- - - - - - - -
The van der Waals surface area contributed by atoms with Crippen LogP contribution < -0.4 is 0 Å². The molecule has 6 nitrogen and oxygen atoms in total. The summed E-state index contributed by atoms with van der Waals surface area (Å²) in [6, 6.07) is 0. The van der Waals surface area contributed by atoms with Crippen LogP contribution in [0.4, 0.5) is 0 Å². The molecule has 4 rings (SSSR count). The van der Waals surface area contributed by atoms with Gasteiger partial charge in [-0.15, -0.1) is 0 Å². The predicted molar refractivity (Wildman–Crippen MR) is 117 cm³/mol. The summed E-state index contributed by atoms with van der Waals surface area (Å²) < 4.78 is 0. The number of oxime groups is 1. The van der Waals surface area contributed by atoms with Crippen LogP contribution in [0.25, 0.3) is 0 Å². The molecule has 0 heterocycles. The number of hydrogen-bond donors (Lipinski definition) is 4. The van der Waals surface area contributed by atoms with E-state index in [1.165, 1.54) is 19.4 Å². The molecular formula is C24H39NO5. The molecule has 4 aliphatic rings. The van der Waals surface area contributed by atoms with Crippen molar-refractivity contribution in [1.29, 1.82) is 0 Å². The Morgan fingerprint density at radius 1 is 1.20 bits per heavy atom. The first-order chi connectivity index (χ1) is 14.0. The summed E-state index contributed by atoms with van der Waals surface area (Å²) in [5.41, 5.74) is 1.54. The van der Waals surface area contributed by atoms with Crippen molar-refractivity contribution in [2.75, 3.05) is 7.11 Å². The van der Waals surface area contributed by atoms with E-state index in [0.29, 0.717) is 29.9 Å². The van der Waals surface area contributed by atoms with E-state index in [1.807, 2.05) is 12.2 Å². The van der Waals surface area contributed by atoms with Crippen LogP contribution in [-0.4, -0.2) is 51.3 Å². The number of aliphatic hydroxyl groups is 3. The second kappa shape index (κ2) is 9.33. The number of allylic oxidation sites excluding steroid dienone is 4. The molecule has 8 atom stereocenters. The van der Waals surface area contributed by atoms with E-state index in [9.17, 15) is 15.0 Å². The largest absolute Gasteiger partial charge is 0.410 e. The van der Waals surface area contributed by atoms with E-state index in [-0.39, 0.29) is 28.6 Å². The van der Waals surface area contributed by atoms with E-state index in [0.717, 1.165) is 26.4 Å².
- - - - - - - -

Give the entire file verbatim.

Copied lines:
The van der Waals surface area contributed by atoms with Crippen LogP contribution < -0.4 is 0 Å². The molecule has 6 nitrogen and oxygen atoms in total. The summed E-state index contributed by atoms with van der Waals surface area (Å²) in [6, 6.07) is 0. The van der Waals surface area contributed by atoms with Crippen LogP contribution in [0.4, 0.5) is 0 Å². The molecule has 4 rings (SSSR count). The van der Waals surface area contributed by atoms with Gasteiger partial charge in [-0.15, -0.1) is 0 Å². The predicted molar refractivity (Wildman–Crippen MR) is 117 cm³/mol. The summed E-state index contributed by atoms with van der Waals surface area (Å²) < 4.78 is 0. The number of oxime groups is 1. The van der Waals surface area contributed by atoms with Crippen LogP contribution in [0.25, 0.3) is 0 Å². The molecule has 0 heterocycles. The number of hydrogen-bond donors (Lipinski definition) is 4. The van der Waals surface area contributed by atoms with E-state index in [1.165, 1.54) is 19.4 Å². The molecular formula is C24H39NO5. The molecule has 4 aliphatic rings. The van der Waals surface area contributed by atoms with Crippen molar-refractivity contribution in [1.29, 1.82) is 0 Å². The Morgan fingerprint density at radius 1 is 1.20 bits per heavy atom. The first-order chi connectivity index (χ1) is 14.0. The summed E-state index contributed by atoms with van der Waals surface area (Å²) in [5.41, 5.74) is 1.54. The van der Waals surface area contributed by atoms with Crippen molar-refractivity contribution in [2.75, 3.05) is 7.11 Å². The van der Waals surface area contributed by atoms with E-state index in [0.29, 0.717) is 29.9 Å². The van der Waals surface area contributed by atoms with E-state index in [1.807, 2.05) is 12.2 Å². The van der Waals surface area contributed by atoms with Crippen LogP contribution in [-0.4, -0.2) is 51.3 Å². The number of aliphatic hydroxyl groups is 3. The second kappa shape index (κ2) is 9.33. The number of allylic oxidation sites excluding steroid dienone is 4. The molecule has 8 atom stereocenters. The van der Waals surface area contributed by atoms with E-state index in [9.17, 15) is 15.0 Å². The largest absolute Gasteiger partial charge is 0.410 e. The van der Waals surface area contributed by atoms with E-state index in [-0.39, 0.29) is 28.6 Å². The van der Waals surface area contributed by atoms with E-state index in [0.717, 1.165) is 26.4 Å².